Procurement profession ‘must do itself justice’ to attract new talent

Paul Snell is managing editor at Supply Management
6 October 2014

Procurement must do a better job of developing its brand to encourage people to join the profession.

That was the message from branding guru Rita Clifton speaking at the CIPS Annual Conference last week.

Clifton, past president of the Market Research Society and former chair of Interbrand, told delegates: “People need to be motivated, they need to be inspired when you are trying to win them into a profession. You have to show them how it’s going to benefit them, that they can have great jobs and great careers, and find interesting things to do.

“My opinion about procurement it is essentially strategic at its best. It is riveting, it is fascinating and it needs to do justice to itself. And I have to say that if you just do a search on Google images for procurement that’s not currently the impression that you give. It does not look particularly delicious or inviting."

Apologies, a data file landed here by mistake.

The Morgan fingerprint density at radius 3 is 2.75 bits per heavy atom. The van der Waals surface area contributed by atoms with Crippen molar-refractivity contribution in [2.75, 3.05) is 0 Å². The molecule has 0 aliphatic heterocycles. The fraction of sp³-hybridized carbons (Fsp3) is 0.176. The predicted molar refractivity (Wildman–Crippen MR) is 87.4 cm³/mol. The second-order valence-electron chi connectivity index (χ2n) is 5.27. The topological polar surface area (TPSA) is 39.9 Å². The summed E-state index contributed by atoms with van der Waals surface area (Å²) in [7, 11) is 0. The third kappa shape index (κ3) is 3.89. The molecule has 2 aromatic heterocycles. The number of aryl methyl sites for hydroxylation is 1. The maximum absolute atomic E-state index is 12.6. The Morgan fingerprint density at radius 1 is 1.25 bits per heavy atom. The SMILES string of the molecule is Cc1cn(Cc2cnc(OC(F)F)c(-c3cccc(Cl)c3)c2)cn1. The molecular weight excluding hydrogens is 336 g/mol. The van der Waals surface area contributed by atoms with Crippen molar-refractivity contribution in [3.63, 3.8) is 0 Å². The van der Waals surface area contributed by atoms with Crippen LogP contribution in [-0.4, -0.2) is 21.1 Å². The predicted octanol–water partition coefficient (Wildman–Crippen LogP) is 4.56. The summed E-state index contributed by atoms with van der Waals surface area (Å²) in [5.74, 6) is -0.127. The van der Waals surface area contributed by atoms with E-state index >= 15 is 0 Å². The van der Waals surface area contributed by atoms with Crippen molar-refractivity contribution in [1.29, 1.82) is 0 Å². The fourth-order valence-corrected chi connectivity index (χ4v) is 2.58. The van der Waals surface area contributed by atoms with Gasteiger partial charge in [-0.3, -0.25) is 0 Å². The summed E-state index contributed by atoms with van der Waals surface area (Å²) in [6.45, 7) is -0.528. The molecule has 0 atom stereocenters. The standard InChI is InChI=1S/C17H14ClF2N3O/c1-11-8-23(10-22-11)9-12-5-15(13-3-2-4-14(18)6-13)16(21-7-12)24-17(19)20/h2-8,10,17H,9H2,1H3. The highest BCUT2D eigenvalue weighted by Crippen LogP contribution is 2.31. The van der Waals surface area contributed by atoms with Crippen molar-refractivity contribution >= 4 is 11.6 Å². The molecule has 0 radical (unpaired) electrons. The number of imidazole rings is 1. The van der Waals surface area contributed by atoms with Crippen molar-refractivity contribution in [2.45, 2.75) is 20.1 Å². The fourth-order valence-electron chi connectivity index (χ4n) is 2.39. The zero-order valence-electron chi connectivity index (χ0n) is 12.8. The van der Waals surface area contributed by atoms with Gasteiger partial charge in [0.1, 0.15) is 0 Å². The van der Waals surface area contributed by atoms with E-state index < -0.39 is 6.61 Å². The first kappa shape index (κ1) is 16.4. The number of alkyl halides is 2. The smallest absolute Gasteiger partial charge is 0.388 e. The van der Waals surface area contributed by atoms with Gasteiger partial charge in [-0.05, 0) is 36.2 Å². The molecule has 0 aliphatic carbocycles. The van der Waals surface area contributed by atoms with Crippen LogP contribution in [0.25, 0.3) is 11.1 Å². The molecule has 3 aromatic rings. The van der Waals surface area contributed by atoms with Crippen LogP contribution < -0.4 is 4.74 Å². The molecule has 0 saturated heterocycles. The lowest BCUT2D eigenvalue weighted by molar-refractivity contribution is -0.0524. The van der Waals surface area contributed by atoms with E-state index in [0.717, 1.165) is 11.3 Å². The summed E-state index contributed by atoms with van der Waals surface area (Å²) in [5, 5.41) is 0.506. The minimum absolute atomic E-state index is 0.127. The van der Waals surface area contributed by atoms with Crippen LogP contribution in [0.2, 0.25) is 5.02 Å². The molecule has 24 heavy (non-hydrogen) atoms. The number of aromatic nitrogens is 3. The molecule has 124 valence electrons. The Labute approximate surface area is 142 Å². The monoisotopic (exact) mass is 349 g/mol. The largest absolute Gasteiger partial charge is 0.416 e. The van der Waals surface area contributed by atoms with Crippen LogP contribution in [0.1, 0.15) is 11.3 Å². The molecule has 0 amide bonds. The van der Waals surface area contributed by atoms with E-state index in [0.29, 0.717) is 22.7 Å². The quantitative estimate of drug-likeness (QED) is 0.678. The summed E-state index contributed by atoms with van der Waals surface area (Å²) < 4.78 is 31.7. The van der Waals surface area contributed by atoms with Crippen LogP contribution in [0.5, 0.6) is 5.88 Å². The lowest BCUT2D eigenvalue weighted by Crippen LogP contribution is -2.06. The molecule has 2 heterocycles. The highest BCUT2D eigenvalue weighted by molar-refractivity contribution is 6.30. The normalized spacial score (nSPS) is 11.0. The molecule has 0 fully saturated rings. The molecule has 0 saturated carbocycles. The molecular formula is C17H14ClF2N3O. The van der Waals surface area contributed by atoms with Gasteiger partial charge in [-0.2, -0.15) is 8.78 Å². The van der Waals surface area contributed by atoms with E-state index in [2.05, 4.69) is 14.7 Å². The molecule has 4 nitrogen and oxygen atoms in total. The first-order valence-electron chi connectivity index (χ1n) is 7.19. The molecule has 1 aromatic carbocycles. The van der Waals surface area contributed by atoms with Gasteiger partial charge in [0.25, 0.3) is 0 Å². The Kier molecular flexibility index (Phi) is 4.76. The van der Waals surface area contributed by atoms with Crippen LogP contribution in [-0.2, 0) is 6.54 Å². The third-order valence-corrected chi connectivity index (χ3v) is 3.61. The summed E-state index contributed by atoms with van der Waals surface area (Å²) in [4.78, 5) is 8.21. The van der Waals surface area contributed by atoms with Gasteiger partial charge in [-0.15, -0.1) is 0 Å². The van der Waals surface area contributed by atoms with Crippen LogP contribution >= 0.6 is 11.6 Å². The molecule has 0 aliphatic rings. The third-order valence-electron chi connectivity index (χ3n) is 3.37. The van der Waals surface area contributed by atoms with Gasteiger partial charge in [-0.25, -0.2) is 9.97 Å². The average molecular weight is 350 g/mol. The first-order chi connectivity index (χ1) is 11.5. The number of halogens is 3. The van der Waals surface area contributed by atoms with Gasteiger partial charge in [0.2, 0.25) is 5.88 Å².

Clifton said many think of branding as being about a logo or packaging, but it is the substance beneath that really makes it work. She outlined the three characteristics of great brands, which are:

• How clear are you about what you stand for? How are you different or better versus the competition?

• How does that show up in everything you do? It is pointless, says Clifton, “pretending you are a smiley, customer-focused organisation on the outside, if you are an axe-murdering culture on the inside.”

• Leadership. “Who is in charge of your profession? Who is symbolising the best values of your profession?” she added. Referring to Amazon CEO Jeff Bezos’ zeal for his organisation to be customer-focused, she said: “What vibes are you giving off about your profession? What’s your vision?”

She was also scathing about the lack of UK brands rated among the world’s best. “We should hang our heads in shame, we only have four brands out of the top 100. We have got world-leading creative industries. They employ millions of people, and create millions of pounds for the UK economy, yet we are creating brands for other people, not our own companies.

“We’ve elevated self-deprecation to self-flagellation.”

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